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The mass personalization of change: Large-scale impact, one individual at a time

Here’s how technology, data, and human insight are transforming the way we enact change. Fast.

In this episode of the McKinsey Podcast, Simon London speaks with McKinsey senior partner Bill Schaninger and McKinsey partner Alexander DiLeonardo about organizational change. An edited transcript of their conversation follows.

 

Podcast transcript

Diane Brady: Hello, and welcome to the McKinsey Podcast. I’m Diane Brady. If you’re like me, you’ve probably binge watched more than a few shows during quarantine, so you already know how streaming services collect data that helps them mysteriously recommend what to watch next. What if we could take those tools and techniques and apply them to organizations? Call it, “the personalization of change.” That’s what we’ll explore in this episode taped shortly before the COVID-19 crisis began. Simon London speaks with partners Bill Schaninger and Alexander DiLeonardo. Bill is a leader in our global organization practice and Alex is a partner in our London office. Here’s Simon.

Simon London: So, Alex and Bill, thank you for doing this. And welcome to the podcast.

Bill Schaninger: Thank you for having us.

Alexander DiLeonardo: It’s a pleasure.

Simon London: Good. So Bill, maybe you could start by framing this up for us. Just recap, what are our core beliefs about organizational change and how does the individual fit in?

Bill Schaninger: Well, look, it’s a great question. So we’ve built over the course of 20 years a basic belief that said change works when you manage equally for performance and health, or in plain language, how you’re going to make money and how you’re going to run the place. As we’ve been able to go and dig deeper into organizations we have an embedded question that we’ll often use.

“If you think about the last year, are things the worse, same, or better?” And what we often find is a tale of two cities. You’ll find groups of employees that really think it’s getting better because they’ve been involved or they feel like they were shaping it.

And others feel like they were merely just on the receiving end of it, of ask and demands for performance. When you build something around an average, you start discovering that very few actual individuals look like that perfect average that you built the plan for.

So if we were to take that same language, “How do we make money and how do we run the place?” And say, “What would that look like on the individual level?” Well, in performance it wouldn’t be, “How do we make money?” It would be, “How do I individually contribute to driving value in this organization? What do I have to do day-in and day-out in my day job?”

And that allows them to have very specific role clarity, but understanding that everything they’re working on matters and how it contributes. And on the health side, right, for the organization, how do we run the place, it’s for every person to go, “How do I have to think and behave different every day to bring this to life?” So that’s the essence.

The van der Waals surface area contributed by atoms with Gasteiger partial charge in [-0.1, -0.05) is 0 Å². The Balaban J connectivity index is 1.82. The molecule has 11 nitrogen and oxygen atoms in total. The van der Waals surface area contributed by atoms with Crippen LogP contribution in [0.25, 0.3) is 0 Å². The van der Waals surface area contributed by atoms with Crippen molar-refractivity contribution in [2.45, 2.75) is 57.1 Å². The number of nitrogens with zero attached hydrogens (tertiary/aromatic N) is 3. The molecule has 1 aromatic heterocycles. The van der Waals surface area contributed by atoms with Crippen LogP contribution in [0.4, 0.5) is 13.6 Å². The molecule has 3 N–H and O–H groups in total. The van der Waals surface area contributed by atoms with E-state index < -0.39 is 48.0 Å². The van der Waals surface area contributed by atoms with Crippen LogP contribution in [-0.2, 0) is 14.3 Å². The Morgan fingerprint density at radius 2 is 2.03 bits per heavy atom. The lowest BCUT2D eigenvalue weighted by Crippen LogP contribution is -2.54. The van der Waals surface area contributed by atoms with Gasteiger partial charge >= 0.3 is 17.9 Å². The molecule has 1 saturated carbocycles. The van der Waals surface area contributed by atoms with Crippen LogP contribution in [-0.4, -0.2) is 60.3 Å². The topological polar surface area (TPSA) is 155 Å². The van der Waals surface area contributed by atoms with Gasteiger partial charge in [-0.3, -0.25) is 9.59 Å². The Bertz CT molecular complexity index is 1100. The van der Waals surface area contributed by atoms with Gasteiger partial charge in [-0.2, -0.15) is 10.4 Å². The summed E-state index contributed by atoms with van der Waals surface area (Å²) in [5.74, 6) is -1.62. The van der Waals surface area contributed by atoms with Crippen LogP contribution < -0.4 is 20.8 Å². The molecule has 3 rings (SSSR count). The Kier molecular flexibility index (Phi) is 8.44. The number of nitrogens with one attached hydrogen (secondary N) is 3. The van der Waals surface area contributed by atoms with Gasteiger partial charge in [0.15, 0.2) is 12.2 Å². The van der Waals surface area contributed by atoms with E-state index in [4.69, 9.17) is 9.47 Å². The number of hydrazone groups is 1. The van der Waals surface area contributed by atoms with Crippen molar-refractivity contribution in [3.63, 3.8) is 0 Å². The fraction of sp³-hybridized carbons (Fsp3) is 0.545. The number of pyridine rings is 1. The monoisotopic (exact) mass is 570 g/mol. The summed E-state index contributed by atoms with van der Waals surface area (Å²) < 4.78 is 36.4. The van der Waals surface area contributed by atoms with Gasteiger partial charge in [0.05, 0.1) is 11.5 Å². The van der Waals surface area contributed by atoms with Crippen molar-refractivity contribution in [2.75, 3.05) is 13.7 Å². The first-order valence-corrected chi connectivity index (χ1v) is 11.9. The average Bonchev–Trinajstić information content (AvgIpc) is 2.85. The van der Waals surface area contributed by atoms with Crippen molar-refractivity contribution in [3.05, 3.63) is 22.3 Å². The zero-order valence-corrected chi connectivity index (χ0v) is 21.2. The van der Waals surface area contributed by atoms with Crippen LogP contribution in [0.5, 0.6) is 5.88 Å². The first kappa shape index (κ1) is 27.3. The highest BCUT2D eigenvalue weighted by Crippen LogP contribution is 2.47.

Simon London: So to be successful you’ve got to go down a level. Yet, you’ve got to conceptualize and plan all these things at the level of the organization, but you’ve actually got to approach people at the level of individuals.

Bill Schaninger: One hundred percent.

Simon London: Now, that’s a pretty tall order, right. That’s a tough thing to do in big organizations with tens of thousands of people across, you know, potentially hundreds of work sites. So just talk a little bit, Alex, about why it’s hard and maybe how we can approach it.

Using technology as a tool for change

Alexander DiLeonardo: Just to start, if you think about what Bill just mentioned, doing this at the individual level is a good forcing mechanism to get very clear on what you’re trying to do even at the organization level, what is it we’re actually asking them to do? And then when does that show up in their day-to-day jobs?

Doing this at the individual level is a good forcing mechanism to get very clear on what you’re trying to do even at the organization level.

Alexander DiLeonardo

And then from there, the actual application or methodology of reaching individuals is—is another hurdle. It’s been hard historically because we haven’t had a way to reach individuals on a one-on-one basis. Through technology now we can.

And finally, we haven’t had a way historically to enable individuals to really exercise choice in how they’re showing up and living the change. Through advances in behavioral economics and things like nudge theory, now we can.

Bill Schaninger: We’ve taken a good deal of, I think, inspiration in insight from places like retail and medicine and education when you’ve allowed large numbers of people to still feel like they can have a completely customized experience.

Simon London: You’re talking about mass personalization.

Bill Schaninger: One hundred percent. We’re still saying we want an overarching plan. But what we’re saying is set the menu and allow people to choose from the menu.

Simon London: So that all sounds great in theory. But maybe, Alex, just bring it to life for us. Well, how does this actually work in practice?

Alexander DiLeonardo: So we were working with a global steel manufacturer, think 25,000 frontline employees showing up every day making steel coils, steel rods—from start to finish and shipping them out.

This organization has existed for a long time. They had some financial goals they were trying to achieve in the near term. Actually increasing their profitability and operating margin on the front line in terms of how quickly and with, you know, how few resources they could get those steel coils out. The problem statement was, “How do we get 25,000 people all aligned to this goal?” One of the ways was by having frontline employees in different pockets of the organization contribute ideas to increased efficiency.

There was a lot of variability in how manufacturing was being done. And so they needed to collect these ideas and then redistribute them so that best practices were kind of applied universally. All of the individuals in this organization had either a personal or a company smartphone. And we built an app that when they would log in, the first thing they would be able to do when they were invited to log in was actually look at what was the overall transformation goal. And they could see their unique role, whether they were an operator, an individual contributor, or a people manager.